On Fri, May 30, 2014 at 4:20 PM, Steven D'Aprano
>> It's on par with creating a file with a name beginning with a
>> hyphen, and then fiddling around with various commands as you try to
>> manipulate it (tip: "rm ./-r" works); programs will happily interpret
>> "-r" as an option rather than a file name, without being concerned that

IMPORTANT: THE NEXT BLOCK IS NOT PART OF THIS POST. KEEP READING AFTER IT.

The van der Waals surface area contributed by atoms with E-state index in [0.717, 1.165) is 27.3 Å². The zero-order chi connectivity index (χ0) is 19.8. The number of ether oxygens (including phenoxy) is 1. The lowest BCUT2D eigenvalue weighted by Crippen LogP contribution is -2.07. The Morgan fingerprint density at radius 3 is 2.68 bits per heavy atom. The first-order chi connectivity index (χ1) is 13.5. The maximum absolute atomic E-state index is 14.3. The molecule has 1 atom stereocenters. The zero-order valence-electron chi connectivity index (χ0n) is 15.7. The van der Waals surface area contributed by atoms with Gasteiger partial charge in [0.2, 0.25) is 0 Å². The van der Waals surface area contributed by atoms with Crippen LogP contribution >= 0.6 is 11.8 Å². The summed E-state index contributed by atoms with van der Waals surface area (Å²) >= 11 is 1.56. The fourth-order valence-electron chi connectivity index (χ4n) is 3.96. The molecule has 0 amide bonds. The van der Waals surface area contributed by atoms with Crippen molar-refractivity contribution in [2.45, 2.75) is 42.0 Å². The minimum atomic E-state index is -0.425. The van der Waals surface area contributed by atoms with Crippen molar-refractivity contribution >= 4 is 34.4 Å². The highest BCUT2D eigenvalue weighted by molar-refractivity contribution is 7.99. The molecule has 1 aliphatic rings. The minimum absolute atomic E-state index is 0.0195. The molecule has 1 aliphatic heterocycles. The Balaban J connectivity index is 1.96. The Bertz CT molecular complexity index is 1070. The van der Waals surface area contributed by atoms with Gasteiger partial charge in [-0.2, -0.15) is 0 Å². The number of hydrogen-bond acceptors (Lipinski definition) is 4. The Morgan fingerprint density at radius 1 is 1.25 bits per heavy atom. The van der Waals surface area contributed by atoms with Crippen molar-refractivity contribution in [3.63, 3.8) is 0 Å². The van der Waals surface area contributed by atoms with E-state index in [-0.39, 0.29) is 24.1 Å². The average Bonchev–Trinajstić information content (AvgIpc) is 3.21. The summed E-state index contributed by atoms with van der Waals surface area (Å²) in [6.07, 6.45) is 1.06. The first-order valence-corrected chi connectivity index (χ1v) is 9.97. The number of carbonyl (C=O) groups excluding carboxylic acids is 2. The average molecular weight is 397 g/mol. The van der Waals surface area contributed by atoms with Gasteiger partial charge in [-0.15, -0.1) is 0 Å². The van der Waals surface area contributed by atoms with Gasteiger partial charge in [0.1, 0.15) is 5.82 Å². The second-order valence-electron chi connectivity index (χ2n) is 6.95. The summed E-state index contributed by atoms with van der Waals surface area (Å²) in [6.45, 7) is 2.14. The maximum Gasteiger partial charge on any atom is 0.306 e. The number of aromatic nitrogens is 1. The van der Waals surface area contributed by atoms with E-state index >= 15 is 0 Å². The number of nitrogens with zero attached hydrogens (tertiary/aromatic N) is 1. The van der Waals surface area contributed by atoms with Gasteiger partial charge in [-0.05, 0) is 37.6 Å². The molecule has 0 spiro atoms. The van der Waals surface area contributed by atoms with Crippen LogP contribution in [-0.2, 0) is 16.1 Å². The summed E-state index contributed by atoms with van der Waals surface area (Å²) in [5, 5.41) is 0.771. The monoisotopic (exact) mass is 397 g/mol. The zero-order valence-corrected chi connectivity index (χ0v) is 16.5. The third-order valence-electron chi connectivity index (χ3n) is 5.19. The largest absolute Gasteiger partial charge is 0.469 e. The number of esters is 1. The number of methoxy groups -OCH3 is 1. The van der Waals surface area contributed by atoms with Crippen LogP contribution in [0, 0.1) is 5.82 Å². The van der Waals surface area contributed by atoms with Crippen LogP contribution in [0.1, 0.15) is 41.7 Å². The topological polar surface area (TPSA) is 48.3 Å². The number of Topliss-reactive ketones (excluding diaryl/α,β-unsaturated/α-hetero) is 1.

>> it's technically legal.
> I don't see any connection between the two.
-r is a valid file name, just as . is a valid line of input. But with
the rm command, you can't provide it with -r as a file name - you have
to use ./-r or somesuch, because the parser gets to it first. That's